Another Unpaid Intern Sues Former Employer

An intern from The Howard Stern Show has sued Sirius XM Radio, claiming that the unpaid internship program operated by the broadcaster is illegal under federal and state labor laws.

The case, filed by Melissa Tierney, is one of many brought against large media companies and others who frequently rely on unpaid internship programs as a labor pool. In Tierney’s case, she says she worked between 24 and 36 hours each week for The Howard Stern Show, all without pay. Tierney says she spent time running errands, getting coffee and snacks for guests, reviewing news clips and other menial tasks.

Though Tierney doesn’t complain about the work itself, she does make the argument that these functions were clearly those that Sirius would normally have had to pay workers to complete. She claims that Sirius would ordinarily have needed extra employees or been forced to pay existing employees to work longer hours had the company not relied on unpaid labor from interns.

Given this, Tierney is now asking a federal judge to certify her case as a class-action that will cover all Sirius unpaid interns dating back as far as 2008. Sirius has so far refused to comment on the case, saying only that its internships are limited to those who receive college credit.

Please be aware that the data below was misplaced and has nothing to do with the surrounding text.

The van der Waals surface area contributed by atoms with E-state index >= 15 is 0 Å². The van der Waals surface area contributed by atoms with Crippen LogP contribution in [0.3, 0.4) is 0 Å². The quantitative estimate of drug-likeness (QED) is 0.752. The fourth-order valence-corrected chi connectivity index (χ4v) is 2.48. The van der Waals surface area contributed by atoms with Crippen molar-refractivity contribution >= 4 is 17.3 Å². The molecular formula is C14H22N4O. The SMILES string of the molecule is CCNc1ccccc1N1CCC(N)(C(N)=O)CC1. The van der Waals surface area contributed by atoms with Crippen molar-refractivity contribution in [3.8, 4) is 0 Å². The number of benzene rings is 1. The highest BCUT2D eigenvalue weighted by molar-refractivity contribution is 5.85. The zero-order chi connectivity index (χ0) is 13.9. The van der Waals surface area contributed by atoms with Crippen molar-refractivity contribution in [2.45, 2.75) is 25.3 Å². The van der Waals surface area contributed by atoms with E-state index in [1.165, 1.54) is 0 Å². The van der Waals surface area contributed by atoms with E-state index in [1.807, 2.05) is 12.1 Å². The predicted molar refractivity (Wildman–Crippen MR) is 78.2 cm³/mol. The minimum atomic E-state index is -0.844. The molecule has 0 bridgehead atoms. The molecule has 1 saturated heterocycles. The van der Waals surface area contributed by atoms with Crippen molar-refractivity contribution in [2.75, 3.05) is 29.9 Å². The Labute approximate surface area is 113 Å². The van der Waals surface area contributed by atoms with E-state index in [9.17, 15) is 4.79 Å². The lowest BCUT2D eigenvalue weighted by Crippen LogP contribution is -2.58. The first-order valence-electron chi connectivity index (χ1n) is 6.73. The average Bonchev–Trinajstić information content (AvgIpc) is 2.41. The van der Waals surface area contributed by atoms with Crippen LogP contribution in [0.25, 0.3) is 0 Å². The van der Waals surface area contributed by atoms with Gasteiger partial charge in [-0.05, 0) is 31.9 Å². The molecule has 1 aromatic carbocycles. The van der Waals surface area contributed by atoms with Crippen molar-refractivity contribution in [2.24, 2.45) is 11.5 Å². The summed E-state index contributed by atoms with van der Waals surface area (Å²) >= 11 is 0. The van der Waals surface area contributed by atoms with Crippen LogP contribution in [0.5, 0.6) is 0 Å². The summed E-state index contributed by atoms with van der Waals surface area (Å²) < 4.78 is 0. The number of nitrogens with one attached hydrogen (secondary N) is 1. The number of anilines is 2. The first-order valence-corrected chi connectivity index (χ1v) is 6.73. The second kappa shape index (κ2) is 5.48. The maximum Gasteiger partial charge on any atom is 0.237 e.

While college credit may seem to negate the need for pay, labor laws now appear to indicate that isn’t the case. Instead, guidance issued by the Department of Labor shows that whether the internship results in college credit has no bearing on whether or not the workers should receive compensation. Instead, the issue boils down to who receives the benefit of the work.

If a company is the primary beneficiary of an intern’s work, meaning the intern is helping the company by engaging in tasks that the company would ordinarily need to pay others to do, then that internship should likely be paid. However, if the intern is the primary beneficiary and learns a great deal, then it is possible to have unpaid programs that are within the law.

Sirius now finds itself in the same situation that companies like Hearst, Conde Nast, Warner Music, Fox and others have been in and must now choose how to move forward. Many of the companies simply settle the lawsuits and then end their unpaid internship programs. Whether Sirius intends to follow suit remains to be seen.

Source: “Former Howard Stern Intern Sues Sirius XM Over Unpaid Internships,” by Dave Jamieson, published at on April 29, 2014.

Source: “Unpaid Internships May Be Illegal,” by Diane Stafford, published at on April 25, 2014.

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